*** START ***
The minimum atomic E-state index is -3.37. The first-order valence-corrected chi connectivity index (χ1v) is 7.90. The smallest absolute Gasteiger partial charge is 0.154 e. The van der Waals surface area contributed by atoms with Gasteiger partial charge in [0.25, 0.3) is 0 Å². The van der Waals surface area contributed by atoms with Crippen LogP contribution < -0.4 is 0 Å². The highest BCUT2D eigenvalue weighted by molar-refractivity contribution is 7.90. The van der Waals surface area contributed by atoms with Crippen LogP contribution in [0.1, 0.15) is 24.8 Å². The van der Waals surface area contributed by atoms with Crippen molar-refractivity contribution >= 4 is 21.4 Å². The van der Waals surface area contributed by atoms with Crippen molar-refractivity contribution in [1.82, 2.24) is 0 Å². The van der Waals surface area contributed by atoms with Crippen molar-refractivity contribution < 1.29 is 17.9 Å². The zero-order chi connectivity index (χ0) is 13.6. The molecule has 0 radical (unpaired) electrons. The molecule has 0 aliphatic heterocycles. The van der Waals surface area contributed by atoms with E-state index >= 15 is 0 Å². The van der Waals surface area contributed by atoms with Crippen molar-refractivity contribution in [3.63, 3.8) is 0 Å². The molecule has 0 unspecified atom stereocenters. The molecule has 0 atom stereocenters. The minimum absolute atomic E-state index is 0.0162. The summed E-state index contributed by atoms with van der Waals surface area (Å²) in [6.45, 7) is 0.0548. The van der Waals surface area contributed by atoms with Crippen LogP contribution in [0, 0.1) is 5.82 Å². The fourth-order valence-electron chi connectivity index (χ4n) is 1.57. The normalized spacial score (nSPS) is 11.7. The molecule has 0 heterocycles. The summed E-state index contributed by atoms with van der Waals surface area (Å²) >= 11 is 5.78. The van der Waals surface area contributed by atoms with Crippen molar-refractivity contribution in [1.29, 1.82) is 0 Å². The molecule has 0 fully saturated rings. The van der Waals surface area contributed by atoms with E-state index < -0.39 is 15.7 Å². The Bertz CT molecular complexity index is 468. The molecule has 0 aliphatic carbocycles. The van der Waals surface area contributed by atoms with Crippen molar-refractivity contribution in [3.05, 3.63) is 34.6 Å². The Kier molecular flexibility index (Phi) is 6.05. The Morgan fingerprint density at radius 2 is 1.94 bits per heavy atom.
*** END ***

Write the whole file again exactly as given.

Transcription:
The minimum atomic E-state index is -3.37. The first-order valence-corrected chi connectivity index (χ1v) is 7.90. The smallest absolute Gasteiger partial charge is 0.154 e. The van der Waals surface area contributed by atoms with Gasteiger partial charge in [0.25, 0.3) is 0 Å². The van der Waals surface area contributed by atoms with Crippen LogP contribution < -0.4 is 0 Å². The highest BCUT2D eigenvalue weighted by molar-refractivity contribution is 7.90. The van der Waals surface area contributed by atoms with Crippen LogP contribution in [0.1, 0.15) is 24.8 Å². The van der Waals surface area contributed by atoms with Crippen molar-refractivity contribution >= 4 is 21.4 Å². The van der Waals surface area contributed by atoms with Crippen molar-refractivity contribution in [1.82, 2.24) is 0 Å². The van der Waals surface area contributed by atoms with Crippen molar-refractivity contribution < 1.29 is 17.9 Å². The zero-order chi connectivity index (χ0) is 13.6. The molecule has 0 radical (unpaired) electrons. The molecule has 0 aliphatic heterocycles. The van der Waals surface area contributed by atoms with E-state index >= 15 is 0 Å². The van der Waals surface area contributed by atoms with Crippen molar-refractivity contribution in [3.63, 3.8) is 0 Å². The molecule has 0 unspecified atom stereocenters. The molecule has 0 atom stereocenters. The minimum absolute atomic E-state index is 0.0162. The summed E-state index contributed by atoms with van der Waals surface area (Å²) in [6.45, 7) is 0.0548. The van der Waals surface area contributed by atoms with Crippen LogP contribution in [0, 0.1) is 5.82 Å². The fourth-order valence-electron chi connectivity index (χ4n) is 1.57. The normalized spacial score (nSPS) is 11.7. The molecule has 0 heterocycles. The summed E-state index contributed by atoms with van der Waals surface area (Å²) >= 11 is 5.78. The van der Waals surface area contributed by atoms with Crippen molar-refractivity contribution in [1.29, 1.82) is 0 Å². The molecule has 0 fully saturated rings. The van der Waals surface area contributed by atoms with E-state index < -0.39 is 15.7 Å². The Bertz CT molecular complexity index is 468. The molecule has 0 aliphatic carbocycles. The van der Waals surface area contributed by atoms with Crippen molar-refractivity contribution in [3.05, 3.63) is 34.6 Å². The Kier molecular flexibility index (Phi) is 6.05. The Morgan fingerprint density at radius 2 is 1.94 bits per heavy atom.